The International Cricket Council (ICC) has stated that the bowlers will require a minimum of two months of practice before they can resume playing Test cricket. The world-class players have not played any form of cricket in the last two months and they are slowly getting back to practice in small groups as lockdown restrictions has been eased by the governments. There is no doubt that it is not going to be easy for the bowlers to hit the ground running after a long break, especially for pacers.
Meanwhile, England players have returned to individual skill-based training as the videos of Stuart Broad and James Anderson have suggested. ECB is planning to host West Indies in July. Furthermore, ICC has come up with new guidelines for all the cricket boards to follow.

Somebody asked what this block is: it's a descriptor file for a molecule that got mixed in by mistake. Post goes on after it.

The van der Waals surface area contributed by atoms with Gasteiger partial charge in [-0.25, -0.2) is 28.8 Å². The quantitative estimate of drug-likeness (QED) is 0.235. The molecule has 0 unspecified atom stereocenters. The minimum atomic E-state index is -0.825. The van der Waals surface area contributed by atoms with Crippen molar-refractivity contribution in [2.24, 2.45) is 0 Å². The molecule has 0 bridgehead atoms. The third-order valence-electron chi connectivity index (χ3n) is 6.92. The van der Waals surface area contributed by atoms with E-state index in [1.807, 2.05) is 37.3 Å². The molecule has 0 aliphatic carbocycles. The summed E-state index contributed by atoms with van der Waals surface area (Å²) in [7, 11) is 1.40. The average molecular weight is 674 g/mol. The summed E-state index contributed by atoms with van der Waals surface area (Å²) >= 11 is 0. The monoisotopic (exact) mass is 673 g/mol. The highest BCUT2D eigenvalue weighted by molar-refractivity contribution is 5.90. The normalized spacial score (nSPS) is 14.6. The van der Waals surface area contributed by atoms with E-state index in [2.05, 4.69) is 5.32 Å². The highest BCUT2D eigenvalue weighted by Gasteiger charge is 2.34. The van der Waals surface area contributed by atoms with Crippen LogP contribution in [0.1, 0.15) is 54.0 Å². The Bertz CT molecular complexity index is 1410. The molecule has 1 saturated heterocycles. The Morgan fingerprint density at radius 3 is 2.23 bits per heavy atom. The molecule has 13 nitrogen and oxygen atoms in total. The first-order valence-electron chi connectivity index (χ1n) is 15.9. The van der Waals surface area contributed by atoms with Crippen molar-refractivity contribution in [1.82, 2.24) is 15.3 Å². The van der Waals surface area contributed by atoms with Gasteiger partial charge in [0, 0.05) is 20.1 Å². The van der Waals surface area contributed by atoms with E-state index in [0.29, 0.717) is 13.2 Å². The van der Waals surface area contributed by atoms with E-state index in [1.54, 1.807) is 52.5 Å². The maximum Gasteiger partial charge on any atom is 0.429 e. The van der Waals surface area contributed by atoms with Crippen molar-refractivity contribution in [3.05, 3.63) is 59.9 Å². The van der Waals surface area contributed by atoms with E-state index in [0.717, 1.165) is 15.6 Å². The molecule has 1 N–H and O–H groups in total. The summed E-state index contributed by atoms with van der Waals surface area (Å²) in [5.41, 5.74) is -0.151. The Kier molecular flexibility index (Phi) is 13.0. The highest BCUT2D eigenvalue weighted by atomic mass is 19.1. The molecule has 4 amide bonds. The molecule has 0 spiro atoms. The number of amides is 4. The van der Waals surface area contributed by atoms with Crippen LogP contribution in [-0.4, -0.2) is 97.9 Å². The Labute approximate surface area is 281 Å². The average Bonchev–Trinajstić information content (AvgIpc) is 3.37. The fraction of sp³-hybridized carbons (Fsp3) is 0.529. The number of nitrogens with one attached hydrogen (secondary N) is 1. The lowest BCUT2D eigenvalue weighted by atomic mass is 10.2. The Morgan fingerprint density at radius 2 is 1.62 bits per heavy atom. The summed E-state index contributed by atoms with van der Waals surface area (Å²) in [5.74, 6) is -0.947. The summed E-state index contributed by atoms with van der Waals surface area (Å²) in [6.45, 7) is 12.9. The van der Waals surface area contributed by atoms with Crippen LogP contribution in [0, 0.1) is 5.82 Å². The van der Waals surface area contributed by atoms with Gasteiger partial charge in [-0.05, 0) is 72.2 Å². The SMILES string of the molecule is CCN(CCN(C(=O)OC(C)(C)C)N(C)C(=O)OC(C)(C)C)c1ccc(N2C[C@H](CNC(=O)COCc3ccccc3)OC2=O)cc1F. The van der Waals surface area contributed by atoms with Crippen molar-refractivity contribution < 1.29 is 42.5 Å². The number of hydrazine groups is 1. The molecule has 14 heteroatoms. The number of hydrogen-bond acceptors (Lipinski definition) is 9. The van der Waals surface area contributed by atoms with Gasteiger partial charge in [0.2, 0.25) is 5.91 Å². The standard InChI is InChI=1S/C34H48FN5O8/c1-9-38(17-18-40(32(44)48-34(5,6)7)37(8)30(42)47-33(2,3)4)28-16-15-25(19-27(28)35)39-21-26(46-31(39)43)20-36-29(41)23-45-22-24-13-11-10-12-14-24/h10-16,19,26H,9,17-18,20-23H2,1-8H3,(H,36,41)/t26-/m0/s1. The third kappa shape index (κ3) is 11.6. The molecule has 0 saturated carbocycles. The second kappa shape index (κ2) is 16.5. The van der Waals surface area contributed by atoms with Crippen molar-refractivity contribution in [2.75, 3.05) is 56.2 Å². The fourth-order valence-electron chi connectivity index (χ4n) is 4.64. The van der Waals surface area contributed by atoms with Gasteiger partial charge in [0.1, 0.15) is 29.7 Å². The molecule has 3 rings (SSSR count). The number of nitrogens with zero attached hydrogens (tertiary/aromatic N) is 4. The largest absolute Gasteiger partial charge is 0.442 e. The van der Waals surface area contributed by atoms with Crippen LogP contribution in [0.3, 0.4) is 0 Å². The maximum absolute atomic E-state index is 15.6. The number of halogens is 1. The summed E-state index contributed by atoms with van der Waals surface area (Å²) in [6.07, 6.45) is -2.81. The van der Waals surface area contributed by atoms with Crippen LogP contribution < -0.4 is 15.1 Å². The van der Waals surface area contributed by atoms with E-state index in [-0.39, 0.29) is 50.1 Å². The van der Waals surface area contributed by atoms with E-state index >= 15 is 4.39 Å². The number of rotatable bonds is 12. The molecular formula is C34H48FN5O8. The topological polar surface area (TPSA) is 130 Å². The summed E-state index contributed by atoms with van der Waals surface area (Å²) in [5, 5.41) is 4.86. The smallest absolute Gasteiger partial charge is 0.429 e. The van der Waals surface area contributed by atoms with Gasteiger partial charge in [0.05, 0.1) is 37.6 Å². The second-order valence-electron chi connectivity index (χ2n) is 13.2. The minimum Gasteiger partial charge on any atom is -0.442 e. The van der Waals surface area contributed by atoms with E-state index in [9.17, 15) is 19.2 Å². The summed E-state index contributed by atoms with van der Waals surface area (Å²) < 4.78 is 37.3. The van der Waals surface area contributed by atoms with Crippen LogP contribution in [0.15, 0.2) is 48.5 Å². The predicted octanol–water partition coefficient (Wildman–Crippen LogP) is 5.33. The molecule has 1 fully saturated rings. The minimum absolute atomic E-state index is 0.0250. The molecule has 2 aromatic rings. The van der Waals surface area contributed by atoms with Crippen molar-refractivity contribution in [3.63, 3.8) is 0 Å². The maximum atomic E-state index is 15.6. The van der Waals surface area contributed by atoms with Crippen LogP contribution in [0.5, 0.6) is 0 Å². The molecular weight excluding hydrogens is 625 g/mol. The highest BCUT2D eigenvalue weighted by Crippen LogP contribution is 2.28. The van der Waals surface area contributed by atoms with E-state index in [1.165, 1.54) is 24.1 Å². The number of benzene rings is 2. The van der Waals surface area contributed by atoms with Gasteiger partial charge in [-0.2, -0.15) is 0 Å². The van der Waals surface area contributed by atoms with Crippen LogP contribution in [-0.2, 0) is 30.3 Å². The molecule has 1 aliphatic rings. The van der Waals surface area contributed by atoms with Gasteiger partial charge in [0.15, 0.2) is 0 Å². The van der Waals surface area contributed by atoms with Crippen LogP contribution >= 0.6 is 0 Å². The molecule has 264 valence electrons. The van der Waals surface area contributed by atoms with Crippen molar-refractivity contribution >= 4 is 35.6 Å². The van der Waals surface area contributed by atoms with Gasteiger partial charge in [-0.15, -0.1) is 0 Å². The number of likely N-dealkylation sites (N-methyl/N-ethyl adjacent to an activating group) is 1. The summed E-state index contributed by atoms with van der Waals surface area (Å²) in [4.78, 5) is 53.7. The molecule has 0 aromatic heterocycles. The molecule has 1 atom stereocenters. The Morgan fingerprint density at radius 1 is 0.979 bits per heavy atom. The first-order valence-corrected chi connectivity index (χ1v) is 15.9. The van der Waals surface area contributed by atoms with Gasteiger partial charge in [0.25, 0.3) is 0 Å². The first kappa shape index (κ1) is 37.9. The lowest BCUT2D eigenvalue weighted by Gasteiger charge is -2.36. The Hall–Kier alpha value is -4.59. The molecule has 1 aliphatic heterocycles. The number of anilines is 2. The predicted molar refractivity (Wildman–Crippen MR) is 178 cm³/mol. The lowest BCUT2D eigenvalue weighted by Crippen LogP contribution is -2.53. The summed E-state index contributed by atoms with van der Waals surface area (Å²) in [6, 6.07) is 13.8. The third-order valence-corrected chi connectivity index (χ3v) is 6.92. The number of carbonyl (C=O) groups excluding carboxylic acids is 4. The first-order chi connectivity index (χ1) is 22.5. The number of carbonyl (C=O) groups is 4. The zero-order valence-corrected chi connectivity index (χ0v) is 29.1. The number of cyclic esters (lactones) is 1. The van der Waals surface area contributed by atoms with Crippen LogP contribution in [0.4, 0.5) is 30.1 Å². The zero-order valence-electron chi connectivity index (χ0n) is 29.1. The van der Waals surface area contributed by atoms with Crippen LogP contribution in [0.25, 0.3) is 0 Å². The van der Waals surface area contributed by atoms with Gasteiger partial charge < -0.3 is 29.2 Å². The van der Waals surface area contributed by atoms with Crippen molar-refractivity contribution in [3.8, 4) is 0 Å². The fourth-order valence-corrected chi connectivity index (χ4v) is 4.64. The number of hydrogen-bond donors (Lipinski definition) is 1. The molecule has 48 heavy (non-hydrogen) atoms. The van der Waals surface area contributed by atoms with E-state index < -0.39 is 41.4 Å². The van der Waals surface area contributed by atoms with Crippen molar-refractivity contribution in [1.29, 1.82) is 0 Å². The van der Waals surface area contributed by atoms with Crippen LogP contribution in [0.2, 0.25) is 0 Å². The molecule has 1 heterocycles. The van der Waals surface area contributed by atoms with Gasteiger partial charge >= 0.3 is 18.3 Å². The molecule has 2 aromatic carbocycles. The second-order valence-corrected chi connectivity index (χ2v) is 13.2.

ICC has come up with guidelines.
On the other hand, Pakistan will also tour England for three Test matches and as many T20Is in England. However, the matches will take place behind closed doors.
“Bowlers are at a particularly high risk of injury on return to play after a period of enforced time-out,” the world governing body ICC said in its back-to-cricket guidelines released late on Friday.
On the other hand, the governing council has recommended the practice of six weeks for the bowlers to return to shorter format – ODIs and T20Is.
ICC has advised the cricket boards to appoint medical officers or bio-safety officials to help their players return safely to training and competition. The governing body has also suggested that the umpires will wear gloves before they will take possession of player’s caps, jerseys, ball, etc. Furthermore, players and umpires will need to maintain social distancing and they must avoid unnecessary body contact with each other.
Meanwhile, Anil Kumble-led ICC Cricket Committee has also banned the usage of saliva to shine the ball. However, the bowlers can use their sweat to shine the ball.